March 1, 2024

Revenue Rises at Google but Profit Misses Forecasts, and Analysts Point to Spending

Not that Mr. Page felt the need to explain. He stayed only a few minutes on a conference call with the analysts and left before taking their questions.

“Maybe he doesn’t want to do it every quarter, but there was nothing meaningful,” said Colin Gillis, an analyst with BGC Financial.

The company reported that first-quarter revenue increased 27 percent. While profits were also up, they fell short of analysts’ predictions. “We’ve had a tremendous quarter,” Mr. Page said before leaving. He said that “it shows the strength of our business and the continuing growth in the tech industry.”

Google’s shares fell 5.5 percent to $546.96 in after-hours trading. The share price was flat during regular trading Thursday.

In the analysts’ eyes, Google’s spending played a big role in the stumble on Thursday. The company had gone on a hiring spree — it added nearly 1,900 new workers during the quarter — and made good on a previous promise to give all its employees a 10 percent raise. Operating costs including salaries were $2.84 billion in the first quarter, up 55 percent from a year earlier.

Asked repeatedly about the spending in a call with analysts, the Google executives who did stick around stressed that the hiring was necessary to help build emerging products like mobile and YouTube that will pay off in the long run. Patrick Pichette, Google’s chief financial officer, emphasized that Google was disciplined and that all units had to justify their costs.

“Everybody that has a cost center has to demonstrate productivity,” he said.

That response got a cool reception from analysts. “They can’t continue to invest at this rate because the law of diminishing returns will kick in at some point,” said Ross Sandler, an analyst with RBS Capital Markets.

The big question before the call was whether Mr. Page would speak. He is not particularly talkative and, previously, while co-president, often missed such meetings with the analysts. Mr. Pichette described Mr. Page’s appearance as “a surprise,” signaling that he will likely be an infrequent participant in the future.

Mr. Gillis, BGC Financial analyst, said that Mr. Page should have made more of an effort. “The reality of running a public company is that that are some of obligations of outreach to the financial community and shareholders,” Mr. Gillis said. “The concern is that he is going to run the company without concern for shareholders and there was nothing here to placate that.”

Mr. Page led Google after co-founding the company in 1998 with Sergey Brin, but then gave up the reins three years later to Eric E. Schmidt, a more experienced technology executive who was hired to balance the offbeat founders who stayed very involved in decision making.

Under Mr. Schmidt, Google, based in Mountain View, Calif., thrived. But with the growth came increasingly slow decision making and a feeling inside the company that other companies, notably Facebook, were perhaps innovating more quickly.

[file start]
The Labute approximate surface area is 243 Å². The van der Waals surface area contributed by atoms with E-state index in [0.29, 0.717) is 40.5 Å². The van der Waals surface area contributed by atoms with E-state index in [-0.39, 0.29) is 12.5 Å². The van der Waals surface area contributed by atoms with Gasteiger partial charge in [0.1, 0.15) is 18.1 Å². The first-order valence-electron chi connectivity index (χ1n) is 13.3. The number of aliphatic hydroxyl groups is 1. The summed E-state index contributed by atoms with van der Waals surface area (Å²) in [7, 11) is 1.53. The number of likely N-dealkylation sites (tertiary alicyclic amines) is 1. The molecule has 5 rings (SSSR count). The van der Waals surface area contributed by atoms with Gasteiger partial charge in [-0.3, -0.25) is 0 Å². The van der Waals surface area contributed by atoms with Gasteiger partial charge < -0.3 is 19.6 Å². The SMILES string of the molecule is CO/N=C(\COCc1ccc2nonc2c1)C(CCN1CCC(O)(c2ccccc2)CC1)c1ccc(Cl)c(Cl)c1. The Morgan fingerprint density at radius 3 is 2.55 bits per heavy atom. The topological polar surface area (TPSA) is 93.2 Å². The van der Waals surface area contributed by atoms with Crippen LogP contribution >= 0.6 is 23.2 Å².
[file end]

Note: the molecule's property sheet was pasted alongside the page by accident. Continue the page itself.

Mr. Page is determined to push back the bureaucracy. During his short tenure, he has already reorganized top management to increase “velocity,” as he put it on Thursday, and revamped the employee bonus program to reward workers for the company’s success with social networking products.

Google executives are concerned about the rise of Facebook. Executives promised more social features from Google, particularly using cues from its users’ behavior to personalize their results.

Google’s first-quarter earnings are the first reported with Mr. Page at the helm. However, they reflect the company’s performance for the first three months of the year, when Mr. Schmidt, was still in charge. Mr. Schmidt is now the company’s chairman.

Google reported that net income in the quarter rose 17 percent to $2.3 billion, or $7.04 cents a share, from $1.96 billion, or $6.06 a share in the year-ago quarter. The company said revenue climbed to $8.58 billion from $6.77 billion.

Google’s adjusted income of $8.08 was just below the expectations of Wall Street analysts. They had forecast $8.11 cents a share on that basis, according to a survey by Thomson Reuters.

Revenue excluding payments to partner Web sites, a measure commonly used by analysts following the company, was $6.54 billion, Google said. Analysts had expected $6.32 billion in revenue on that basis.

Paid clicks, the number of times users clicked on ads on Google and those of its partner sites, increased 18 percent in the first quarter from the same period a year earlier, Google said. The price advertisers paid for Google’s ads grew 8 percent.

Online advertising is by far Google’s biggest business, but the company is pushing into advertising on mobile phones where people are spending an increasing amount of time.

Google said on Thursday that 350,000 mobile devices using its Android operating system were activated daily. Android led all other mobile operating systems with 33 percent of the phone market in the United States for the three months ending in February, according to comScore’s MobiLens report. Research In Motion, maker of the BlackBerry, had a 28.9 percent share, while Apple’s share was 25.2 percent.

Mr. Pichette indicated that Google would remain a technology company looking for new users and “billion dollar businesses.”

The company’s position has not changed,” Mr. Pichette said.

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